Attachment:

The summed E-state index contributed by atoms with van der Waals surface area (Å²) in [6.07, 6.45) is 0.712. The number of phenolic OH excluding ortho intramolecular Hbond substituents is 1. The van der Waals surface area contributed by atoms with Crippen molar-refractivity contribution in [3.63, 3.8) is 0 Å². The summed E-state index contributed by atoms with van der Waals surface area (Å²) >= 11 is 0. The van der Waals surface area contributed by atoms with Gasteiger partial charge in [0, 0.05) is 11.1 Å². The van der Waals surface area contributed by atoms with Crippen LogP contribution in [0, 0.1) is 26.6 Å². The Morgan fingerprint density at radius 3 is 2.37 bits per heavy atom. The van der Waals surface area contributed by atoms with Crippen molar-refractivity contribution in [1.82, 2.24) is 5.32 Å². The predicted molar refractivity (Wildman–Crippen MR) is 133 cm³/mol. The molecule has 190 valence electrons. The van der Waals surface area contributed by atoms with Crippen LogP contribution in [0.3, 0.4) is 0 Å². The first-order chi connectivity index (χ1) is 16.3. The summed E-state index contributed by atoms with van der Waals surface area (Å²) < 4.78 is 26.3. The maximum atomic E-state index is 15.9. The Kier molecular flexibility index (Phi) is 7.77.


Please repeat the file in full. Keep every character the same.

The summed E-state index contributed by atoms with van der Waals surface area (Å²) in [6.07, 6.45) is 0.712. The number of phenolic OH excluding ortho intramolecular Hbond substituents is 1. The van der Waals surface area contributed by atoms with Crippen molar-refractivity contribution in [3.63, 3.8) is 0 Å². The summed E-state index contributed by atoms with van der Waals surface area (Å²) >= 11 is 0. The van der Waals surface area contributed by atoms with Gasteiger partial charge in [0, 0.05) is 11.1 Å². The van der Waals surface area contributed by atoms with Crippen LogP contribution in [0, 0.1) is 26.6 Å². The Morgan fingerprint density at radius 3 is 2.37 bits per heavy atom. The van der Waals surface area contributed by atoms with Crippen molar-refractivity contribution in [1.82, 2.24) is 5.32 Å². The predicted molar refractivity (Wildman–Crippen MR) is 133 cm³/mol. The molecule has 190 valence electrons. The van der Waals surface area contributed by atoms with Crippen LogP contribution in [0.3, 0.4) is 0 Å². The first-order chi connectivity index (χ1) is 16.3. The summed E-state index contributed by atoms with van der Waals surface area (Å²) < 4.78 is 26.3. The maximum atomic E-state index is 15.9. The Kier molecular flexibility index (Phi) is 7.77.